I feel a little guilty at deriving so much intellectual stimulation from the events of the day. It is fascinating to watch my beloved country fall apart. What is a calamity for the citizen, however, is grist for the philosopher's mill. Before he is a citizen, the philosopher is a "spectator of all time and existence" in a marvellous phrase that comes down to us from Plato's Republic (486a). And if the philosopher is an old Platonist who has nearly had his fill of the Cave and its chiaroscuro, he is ever looking beyond this life, and while in no rush to bid it a bittersweet adieu, is not affrighted at the coming transition either. The owl of Minerva spreads its wings at dusk. The old Platonist owl lives by the hope that the dusk of death will lead to the Light, a light unmixed with darkness.
National decline is not just grist for the philosopher's mill, however; it is also perhaps a condition of understanding as Hegel suggests in the penultimate paragraph of the preface to The Philosophy of Right:
When philosophy paints its grey on grey, then has a shape of life grown old. By philosophy's grey on grey it cannot be rejuvenated but only understood. The owl of Minerva spreads its wings only at the falling of the dusk.
Daughter of Jupiter, Minerva in the mythology of the Greeks is the goddess of wisdom. And the nocturnal owl is one of its ancient symbols. The meaning of the Hegelian trope is that understanding, insight, wisdom arise when the object to be understood has played itself out, when it has actualized and thus exhausted its potentialities, and now faces only decline.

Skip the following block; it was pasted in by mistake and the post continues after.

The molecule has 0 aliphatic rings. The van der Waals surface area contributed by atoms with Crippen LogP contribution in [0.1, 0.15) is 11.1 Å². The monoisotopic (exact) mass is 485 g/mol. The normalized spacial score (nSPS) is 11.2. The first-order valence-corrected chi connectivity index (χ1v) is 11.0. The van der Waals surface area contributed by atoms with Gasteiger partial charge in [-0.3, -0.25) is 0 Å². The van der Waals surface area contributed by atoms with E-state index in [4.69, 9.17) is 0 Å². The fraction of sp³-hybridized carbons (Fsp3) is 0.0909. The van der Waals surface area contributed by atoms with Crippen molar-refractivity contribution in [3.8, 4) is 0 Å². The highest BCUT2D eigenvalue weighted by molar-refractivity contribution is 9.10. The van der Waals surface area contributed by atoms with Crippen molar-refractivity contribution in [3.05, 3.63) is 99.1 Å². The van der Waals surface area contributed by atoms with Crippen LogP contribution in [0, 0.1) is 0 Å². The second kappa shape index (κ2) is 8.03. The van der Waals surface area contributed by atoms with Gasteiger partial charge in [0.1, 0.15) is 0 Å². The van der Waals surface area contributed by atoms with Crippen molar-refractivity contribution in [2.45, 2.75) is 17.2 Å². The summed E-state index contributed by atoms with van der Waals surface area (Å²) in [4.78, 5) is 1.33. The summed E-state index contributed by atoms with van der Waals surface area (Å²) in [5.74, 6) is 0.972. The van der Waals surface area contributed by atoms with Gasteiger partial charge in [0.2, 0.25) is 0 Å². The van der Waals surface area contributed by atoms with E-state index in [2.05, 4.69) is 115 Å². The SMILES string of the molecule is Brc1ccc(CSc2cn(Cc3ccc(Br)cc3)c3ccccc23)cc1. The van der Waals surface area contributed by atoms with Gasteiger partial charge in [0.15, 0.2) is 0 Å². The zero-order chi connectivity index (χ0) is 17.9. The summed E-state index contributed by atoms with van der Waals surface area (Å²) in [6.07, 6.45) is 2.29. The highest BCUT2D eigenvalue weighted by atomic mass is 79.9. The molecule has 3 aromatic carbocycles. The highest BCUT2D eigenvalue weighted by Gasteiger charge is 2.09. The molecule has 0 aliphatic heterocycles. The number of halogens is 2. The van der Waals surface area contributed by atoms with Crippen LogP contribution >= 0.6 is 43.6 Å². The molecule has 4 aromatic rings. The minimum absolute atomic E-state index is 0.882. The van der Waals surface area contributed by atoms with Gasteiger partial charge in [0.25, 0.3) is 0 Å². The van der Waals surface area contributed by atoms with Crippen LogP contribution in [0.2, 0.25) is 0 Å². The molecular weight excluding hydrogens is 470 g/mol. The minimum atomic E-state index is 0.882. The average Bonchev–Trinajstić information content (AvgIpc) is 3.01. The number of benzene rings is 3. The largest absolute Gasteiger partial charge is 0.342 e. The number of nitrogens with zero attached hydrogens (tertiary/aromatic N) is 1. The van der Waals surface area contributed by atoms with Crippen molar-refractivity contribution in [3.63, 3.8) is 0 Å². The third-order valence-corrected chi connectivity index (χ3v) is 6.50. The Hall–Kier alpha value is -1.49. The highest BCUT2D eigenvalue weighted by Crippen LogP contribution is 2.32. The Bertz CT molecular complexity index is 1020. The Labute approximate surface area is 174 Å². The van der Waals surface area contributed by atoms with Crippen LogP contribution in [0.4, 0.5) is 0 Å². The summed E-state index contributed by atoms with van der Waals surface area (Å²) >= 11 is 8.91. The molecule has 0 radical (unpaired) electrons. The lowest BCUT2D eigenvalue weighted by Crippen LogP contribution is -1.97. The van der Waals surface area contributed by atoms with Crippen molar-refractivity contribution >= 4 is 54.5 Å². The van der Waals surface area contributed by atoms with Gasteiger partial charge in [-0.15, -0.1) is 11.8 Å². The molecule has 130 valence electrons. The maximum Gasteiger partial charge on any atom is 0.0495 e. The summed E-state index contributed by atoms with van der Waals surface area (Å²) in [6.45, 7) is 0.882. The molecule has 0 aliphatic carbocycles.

When a shape of life has grown old, philosophy paints its grey on grey. The allusion is to Goethe's Faust wherein Mephisto says
Grau, teurer Freund, ist alle Theorie,
Und grün des Lebens goldner Baum.
Grey, dear friend, is all theory
And green the golden tree of life.
Philosophy is grey, a "bloodless ballet of categories" (F. H. Bradley) and its object is grey -- no longer green and full of life. And so philosophy paints its grey concepts on the grey object, in this case America on the wane. The object must be either dead or moribund before it can be fully understood. Hegel in his famous saying re-animates and gives a new meaning to the Platonic "To philosophize is to learn how to die."
In these waning days of a great republic, the owl of Minerva takes flight. What we lose in vitality we gain in wisdom.
The consolations of philosophy are many.
On the other hand, it ain't over until it's over, and as citizens we must fight on, lest our spectatorship of all time and existence suffer a premature earthly termination. The joys if not the consolations of philosophy are possible only in certain political conditions. We are not made of the stern stuff of Boethius, though we are inspired by his example.